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Exercise effective at cutting high blood pressure
The first major review to compare blood pressure medicines with a change in lifestyle shows promising results – we speak to the authors
A major new review published in the British Journal of Sports Medicine has shown that exercise is very effective at lowering blood pressure. Researchers from the London School of Economics and Political Science looked at the results of over 200 studies looking at medicines and 200 looking at exercise with 40,000 people in total. They found that structured exercise programmes such as walking, jogging and gym sessions, all worked well in lowering high blood pressure.
The results suggest that exercise could even be as effective as medicines, but there are no studies available directly comparing medicines and exercise, highlighting an important area for research.
The researchers said patients should not immediately ditch their drugs on the basis of the findings. Lead author Dr Huseyin Naci, Department of Health Policy, London School of Economics and Political Science, said: “We don’t think, on the basis of our study, that patients should stop taking their antihypertensive medications. But we hope that our findings will inform evidence based discussions between clinicians and their patients.”
Katharine Jenner, CEO of Blood Pressure UK agrees; “Exercise
is very important for improving overall health as well as lowering blood
pressure. If you have raised blood pressure (more than 120 over 80 and
less than 140 over 90 (120/80-140/90)), then regular endurance exercise such as
running, walking, cycling or swimming and a general healthy lifestyle, could
help prevent your blood pressure from getting high enough to need
medication. However for many people with high blood pressure (140 over 90
(140/90) or higher), taking on an intense exercise regime should be done with
caution and on the advice of your GP, and certainly alongside your medication
until you review your treatment plan with a healthcare professional . The
first step should be to find out your blood pressure numbers, so you can make
an informed decision.”
We caught up with the authors on what the study means for people with high blood pressure
Dr Huseyin Naci explains what this study shows, why it’s important, and what the next steps should be.
Why did you decide to run this study?
There’s a lot of research evidence on how much drugs lower blood pressure, and there’s evidence that exercise lowers blood pressure, but we weren’t aware of any comparisons between the two. So, we wanted to compare them for the first time.
So, this is the first study of its kind – comparing exercise with medicines for treating high blood pressure?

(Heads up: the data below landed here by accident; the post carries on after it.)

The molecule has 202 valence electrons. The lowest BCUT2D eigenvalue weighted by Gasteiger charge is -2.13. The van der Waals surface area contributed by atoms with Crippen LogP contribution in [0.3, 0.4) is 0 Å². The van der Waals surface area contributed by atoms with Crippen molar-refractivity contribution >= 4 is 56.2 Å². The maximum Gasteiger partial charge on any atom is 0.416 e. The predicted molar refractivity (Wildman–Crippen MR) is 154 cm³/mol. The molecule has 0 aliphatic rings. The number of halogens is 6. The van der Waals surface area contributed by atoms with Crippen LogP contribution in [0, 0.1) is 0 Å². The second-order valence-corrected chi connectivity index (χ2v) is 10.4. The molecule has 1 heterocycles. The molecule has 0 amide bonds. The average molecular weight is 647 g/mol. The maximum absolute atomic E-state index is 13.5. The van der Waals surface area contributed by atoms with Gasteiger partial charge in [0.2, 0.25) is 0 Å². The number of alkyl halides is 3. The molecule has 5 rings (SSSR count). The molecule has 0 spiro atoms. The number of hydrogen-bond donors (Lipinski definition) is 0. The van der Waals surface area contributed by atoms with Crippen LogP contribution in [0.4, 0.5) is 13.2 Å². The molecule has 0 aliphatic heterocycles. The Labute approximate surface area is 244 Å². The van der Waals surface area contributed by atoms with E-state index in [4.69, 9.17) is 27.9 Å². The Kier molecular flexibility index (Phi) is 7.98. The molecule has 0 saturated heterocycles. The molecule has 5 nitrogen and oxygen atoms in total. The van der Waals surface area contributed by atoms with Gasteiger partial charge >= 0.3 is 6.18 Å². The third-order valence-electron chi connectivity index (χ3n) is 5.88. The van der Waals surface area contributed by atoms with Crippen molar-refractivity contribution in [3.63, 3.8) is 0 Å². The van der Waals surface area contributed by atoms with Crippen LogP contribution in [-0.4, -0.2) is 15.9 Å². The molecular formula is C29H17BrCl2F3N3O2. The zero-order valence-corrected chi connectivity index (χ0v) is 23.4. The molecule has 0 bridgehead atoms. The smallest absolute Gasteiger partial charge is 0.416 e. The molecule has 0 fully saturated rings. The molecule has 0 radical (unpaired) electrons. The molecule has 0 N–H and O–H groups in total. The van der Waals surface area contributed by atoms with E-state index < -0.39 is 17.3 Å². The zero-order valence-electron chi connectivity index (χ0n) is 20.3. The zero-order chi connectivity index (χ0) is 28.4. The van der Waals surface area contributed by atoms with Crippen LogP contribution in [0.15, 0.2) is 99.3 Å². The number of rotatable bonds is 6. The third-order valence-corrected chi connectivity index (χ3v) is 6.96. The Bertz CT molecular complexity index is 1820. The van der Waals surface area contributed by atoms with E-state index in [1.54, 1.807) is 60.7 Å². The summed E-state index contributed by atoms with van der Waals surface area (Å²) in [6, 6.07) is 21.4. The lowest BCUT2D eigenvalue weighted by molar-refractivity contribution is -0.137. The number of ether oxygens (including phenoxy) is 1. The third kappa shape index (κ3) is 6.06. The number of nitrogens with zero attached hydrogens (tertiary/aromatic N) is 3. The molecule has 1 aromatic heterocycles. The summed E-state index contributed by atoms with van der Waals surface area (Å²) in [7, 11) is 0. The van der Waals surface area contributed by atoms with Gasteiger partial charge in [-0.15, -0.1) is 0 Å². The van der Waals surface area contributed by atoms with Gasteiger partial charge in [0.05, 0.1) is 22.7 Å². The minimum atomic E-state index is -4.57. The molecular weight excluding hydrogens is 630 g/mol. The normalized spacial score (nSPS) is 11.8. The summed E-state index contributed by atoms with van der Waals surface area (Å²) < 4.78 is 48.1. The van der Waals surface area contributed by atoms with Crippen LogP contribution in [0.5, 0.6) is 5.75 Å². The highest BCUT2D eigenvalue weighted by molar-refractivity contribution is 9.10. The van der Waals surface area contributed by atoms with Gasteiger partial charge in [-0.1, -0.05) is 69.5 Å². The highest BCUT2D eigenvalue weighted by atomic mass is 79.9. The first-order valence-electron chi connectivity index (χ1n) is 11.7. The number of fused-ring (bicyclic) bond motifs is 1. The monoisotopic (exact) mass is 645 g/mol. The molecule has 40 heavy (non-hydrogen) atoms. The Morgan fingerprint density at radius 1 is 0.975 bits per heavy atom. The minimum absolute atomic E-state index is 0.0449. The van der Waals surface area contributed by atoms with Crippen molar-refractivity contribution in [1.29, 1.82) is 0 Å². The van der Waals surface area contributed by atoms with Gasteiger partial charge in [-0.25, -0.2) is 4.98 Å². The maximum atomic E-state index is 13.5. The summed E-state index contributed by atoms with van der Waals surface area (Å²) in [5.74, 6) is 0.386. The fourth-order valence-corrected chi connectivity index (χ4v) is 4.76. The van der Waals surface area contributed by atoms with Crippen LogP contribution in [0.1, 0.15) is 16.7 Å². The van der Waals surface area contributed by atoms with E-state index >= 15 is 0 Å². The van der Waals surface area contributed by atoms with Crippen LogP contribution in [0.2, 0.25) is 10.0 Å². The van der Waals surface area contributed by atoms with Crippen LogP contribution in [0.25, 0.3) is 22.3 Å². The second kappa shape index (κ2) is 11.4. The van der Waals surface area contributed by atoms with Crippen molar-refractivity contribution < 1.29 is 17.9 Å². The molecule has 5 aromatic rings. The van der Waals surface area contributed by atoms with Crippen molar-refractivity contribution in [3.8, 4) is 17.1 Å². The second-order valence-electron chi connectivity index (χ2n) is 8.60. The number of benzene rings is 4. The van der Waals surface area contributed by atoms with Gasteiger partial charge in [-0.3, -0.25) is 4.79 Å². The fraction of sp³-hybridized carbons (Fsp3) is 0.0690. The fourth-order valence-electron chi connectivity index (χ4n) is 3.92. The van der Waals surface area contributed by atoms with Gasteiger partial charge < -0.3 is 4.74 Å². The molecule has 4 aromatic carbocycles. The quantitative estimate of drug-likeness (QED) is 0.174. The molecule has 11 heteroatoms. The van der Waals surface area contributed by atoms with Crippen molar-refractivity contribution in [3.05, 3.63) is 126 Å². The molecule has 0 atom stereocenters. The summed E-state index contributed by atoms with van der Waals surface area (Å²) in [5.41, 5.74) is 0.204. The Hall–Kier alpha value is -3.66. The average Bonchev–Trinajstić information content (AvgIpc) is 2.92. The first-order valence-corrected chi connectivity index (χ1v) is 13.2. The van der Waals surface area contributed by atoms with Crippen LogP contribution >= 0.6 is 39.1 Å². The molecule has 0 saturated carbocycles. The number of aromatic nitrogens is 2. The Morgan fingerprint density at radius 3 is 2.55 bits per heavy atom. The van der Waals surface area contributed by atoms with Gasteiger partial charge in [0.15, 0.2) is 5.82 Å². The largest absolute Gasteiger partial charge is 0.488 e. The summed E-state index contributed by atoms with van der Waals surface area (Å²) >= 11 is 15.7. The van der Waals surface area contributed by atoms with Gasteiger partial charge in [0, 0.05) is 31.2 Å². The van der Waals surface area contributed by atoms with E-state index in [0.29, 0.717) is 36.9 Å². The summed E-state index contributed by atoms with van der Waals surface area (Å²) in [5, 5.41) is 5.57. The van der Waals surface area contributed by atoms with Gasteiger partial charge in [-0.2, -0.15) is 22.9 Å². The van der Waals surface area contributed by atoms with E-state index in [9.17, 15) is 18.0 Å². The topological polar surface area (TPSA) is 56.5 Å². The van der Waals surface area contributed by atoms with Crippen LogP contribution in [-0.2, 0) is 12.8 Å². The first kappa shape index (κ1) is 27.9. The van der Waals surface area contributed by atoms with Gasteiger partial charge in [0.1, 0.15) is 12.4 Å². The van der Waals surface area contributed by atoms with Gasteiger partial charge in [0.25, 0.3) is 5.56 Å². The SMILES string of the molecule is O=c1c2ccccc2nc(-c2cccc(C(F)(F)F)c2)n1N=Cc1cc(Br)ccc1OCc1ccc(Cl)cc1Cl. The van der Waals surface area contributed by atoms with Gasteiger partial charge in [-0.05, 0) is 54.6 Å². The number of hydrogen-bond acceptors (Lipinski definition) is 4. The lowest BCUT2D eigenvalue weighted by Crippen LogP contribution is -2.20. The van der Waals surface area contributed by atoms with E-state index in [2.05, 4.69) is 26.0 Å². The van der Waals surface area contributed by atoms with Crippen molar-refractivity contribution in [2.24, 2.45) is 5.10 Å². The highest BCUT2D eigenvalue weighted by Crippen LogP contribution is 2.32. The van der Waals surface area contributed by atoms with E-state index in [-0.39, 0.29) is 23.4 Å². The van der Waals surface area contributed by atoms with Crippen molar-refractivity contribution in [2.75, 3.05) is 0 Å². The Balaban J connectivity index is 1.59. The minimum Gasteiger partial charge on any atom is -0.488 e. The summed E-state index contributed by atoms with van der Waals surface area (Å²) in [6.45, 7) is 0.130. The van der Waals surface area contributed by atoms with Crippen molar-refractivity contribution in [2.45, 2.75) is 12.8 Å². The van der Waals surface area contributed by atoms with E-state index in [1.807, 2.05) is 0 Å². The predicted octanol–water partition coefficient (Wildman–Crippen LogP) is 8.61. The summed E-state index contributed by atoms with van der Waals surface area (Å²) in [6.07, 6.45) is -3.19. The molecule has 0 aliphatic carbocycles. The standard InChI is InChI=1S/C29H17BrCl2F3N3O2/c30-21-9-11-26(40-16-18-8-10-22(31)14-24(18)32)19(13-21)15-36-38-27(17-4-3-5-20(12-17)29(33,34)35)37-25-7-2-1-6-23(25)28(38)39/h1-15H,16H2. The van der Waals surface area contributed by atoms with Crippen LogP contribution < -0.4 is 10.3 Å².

Yes, but it’s important to highlight that it’s not a direct comparison – we have to rely on indirect sources.
Because there is a lot of evidence on how drugs compare to no drugs, and how exercise compares to no exercise, we could use the no-intervention arms of those studies* to do an indirect comparison of drugs and exercise.
How did you run the study?
We identified all the randomized controlled trials evaluating the effect of exercise on systolic blood pressure. Then separately we identified all of the trials looking at drugs for lowering blood pressure. Then we searched for any studies that may have compared exercise to drugs directly to make sure this hadn’t been done before, and we didn’t find any.
There were about 200 trials looking at drugs and about 200 for exercise. We extracted information from these studies, for example about the patients, how long the studies ran for, what the interventions were such as which drugs or type of exercise, and how much they lowered blood pressure. Then we used a technique called meta-analysis to synthesise the results.
What did you find?
We found that for people with high blood pressure, systolic blood pressure was brought down to the same level with exercise as it was with medicines.
The majority of exercise studies have been done in healthy people without raised blood pressure. When we focused on just those people with raised blood pressure, the exercise performed just as well as the drugs.
That’s very encouraging. What can we take from the results given that it’s not a direct comparison?
I don’t think anybody should stop taking their medicines who’ve been prescribed them by their doctor. What’s important is that hopefully GPs, health professionals and patients who’ve been told they should start taking medicines can now consider more carefully whether intervention with exercise could be suitable for them.